It's not all web design and Apps you know! One of my other passions is competitive road cycling. I dabbled as a teenager and have fond memories of riding a 40mile charity ride with an old school friend. I also did a very short stint riding with my University Team although got thourougly demotivated by the ability gap between myself and the core team members. And lets face it given the choice between the many other social activities whilst at University compared with hours on the road in appalling weather getting thourougly destroyed by much stronger riders, the cycling got forgotten. Roll forward 20 years, marriage, two kids and far too comfortable a life style and something needed to be done.
So back to cycling, however this time the bug caught hold properly and this year I completed my first season as a competitive rider at club level. I've had a great year, developed a fitness level to rival if not exceed that of my youth and there is still plenty of scope to improve. So how does that improvement happen?
In general terms improvement happens in the same way that you improve any skill or ability. Lots of hard work, hours riding on the road and on indoor trainers (Turbo Trainers), as well as cross training for general fitness for the truly commited. Now for me being very technically minded I like to see something tangible for my efforts. I need to see some raw data to analyse and digest to pin point exactly how I'm improving. In cycling this is most easily done using a power meter. Power meters come in a number of forms, crank based ones, wheel hubs and pedals. By far the most popular and accurate are the crank based units, but there is a problem. Cost. Even the most basic crank based power meter is over £1,200 which is a lot of money to justify these days. But where there's a will there's a way, a much cheaper way as it turns out.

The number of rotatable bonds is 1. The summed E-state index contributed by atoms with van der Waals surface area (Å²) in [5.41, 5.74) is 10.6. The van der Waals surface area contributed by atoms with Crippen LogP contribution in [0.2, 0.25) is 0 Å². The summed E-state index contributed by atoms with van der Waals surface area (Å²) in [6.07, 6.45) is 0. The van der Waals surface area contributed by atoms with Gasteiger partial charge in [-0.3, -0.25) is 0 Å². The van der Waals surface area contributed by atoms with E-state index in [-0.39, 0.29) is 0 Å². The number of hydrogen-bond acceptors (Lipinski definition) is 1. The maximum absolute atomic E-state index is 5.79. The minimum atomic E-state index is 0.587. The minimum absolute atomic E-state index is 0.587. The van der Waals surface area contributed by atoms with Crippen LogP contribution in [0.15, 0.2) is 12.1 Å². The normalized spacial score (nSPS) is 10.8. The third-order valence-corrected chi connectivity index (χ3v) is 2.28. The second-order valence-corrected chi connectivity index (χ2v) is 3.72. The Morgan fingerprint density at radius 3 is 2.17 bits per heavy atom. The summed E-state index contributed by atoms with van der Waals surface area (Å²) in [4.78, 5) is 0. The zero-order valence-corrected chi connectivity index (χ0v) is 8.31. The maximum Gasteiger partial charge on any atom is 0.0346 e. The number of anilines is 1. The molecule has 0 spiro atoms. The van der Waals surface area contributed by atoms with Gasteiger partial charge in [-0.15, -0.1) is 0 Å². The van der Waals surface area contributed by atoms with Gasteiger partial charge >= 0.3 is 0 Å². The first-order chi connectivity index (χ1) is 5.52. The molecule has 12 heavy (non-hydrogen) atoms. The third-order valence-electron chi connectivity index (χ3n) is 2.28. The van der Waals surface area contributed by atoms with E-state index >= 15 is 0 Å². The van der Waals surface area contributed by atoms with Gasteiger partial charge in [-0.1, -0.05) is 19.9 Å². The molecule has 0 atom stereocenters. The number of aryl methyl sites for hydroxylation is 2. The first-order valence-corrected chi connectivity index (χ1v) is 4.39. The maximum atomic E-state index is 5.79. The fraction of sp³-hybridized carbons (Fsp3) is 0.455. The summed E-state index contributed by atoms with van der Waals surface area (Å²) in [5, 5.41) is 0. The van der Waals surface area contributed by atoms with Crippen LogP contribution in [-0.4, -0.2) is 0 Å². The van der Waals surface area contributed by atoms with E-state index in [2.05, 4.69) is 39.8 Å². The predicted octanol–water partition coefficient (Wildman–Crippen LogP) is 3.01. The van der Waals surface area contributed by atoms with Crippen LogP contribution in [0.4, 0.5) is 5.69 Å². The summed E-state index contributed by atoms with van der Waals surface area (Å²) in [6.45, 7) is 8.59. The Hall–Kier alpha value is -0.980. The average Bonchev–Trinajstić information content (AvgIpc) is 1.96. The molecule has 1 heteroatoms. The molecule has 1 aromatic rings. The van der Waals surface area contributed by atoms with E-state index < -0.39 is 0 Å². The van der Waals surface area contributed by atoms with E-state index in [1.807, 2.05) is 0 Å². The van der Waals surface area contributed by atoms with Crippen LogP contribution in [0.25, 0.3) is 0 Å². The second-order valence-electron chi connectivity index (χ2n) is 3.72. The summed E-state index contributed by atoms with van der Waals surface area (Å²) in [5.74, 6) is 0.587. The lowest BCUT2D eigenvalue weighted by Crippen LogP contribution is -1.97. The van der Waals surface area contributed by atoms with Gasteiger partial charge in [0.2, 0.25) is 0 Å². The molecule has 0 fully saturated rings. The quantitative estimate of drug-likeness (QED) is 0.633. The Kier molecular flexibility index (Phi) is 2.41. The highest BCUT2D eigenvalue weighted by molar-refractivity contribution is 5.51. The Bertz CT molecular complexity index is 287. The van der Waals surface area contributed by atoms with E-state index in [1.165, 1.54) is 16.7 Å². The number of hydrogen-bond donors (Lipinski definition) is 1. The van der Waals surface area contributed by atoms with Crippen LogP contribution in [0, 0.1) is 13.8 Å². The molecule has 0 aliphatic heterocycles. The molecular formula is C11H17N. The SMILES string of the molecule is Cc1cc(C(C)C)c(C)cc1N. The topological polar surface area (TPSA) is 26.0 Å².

As part of my training plan I have to complete a couple of indoor sessions each week. These are done on a Turbo trainer under much more controlled conditions than the open road. With careful research I selected a Turbo trainer that is known to have a fairly reliable and predictable resistance behaviour. So for a given speed ridden on the trainer the resistance is at a certain and predictable level. As power is a measure of how much energy is required to overcome a certain resistance, there is a direct correlation between the speed I ride on the trainer to the amount of power I am exerting. So if I can capture the speed I can calculate the power without the need for an expensive power meter.
As it turns out capturing the speed I am riding at is relatively easy, there is a pervasive tracking system in sports called ANT+. ANT+ is a communications standard allowing various monitoring devices such as speed, cadence or heart rate monitors to transmit their readings to a paired reciever. These recievers generally take the form of light weight on-bike computers such as the Garmin Edge units. However as ANT+ is an open standard implemented by many manufacturers it's not just Bike Computers that can tap into this stream of tracking data. In fact the nice people at Garmin created a USB stick for doing just that. So getting the data as a live stream into a computer can be achieved. The next problem is what to do with that raw data.
Sports tracking is a big area online. There are many services that offer different views on how this should be done, with some being multi disipline, some being sport specific and others being GPS location centric. Also each vender of these monitoring devices usually has some sort of desktop App for tapping into the data and doind some sort of analysis. The problem is they mostly want to sell you expensive power meters rather than let you bypass that with some cobbled together virtual system. Of course the internet is vast and most problems have an Open Source solution. In this case the space is filled by a project called Golden Cheetah. This project does an excellent job of reading in performance data for cyclists and producing all sorts of analytics, reports, charts and predictions. Just what I'm after to understand my performance improvements.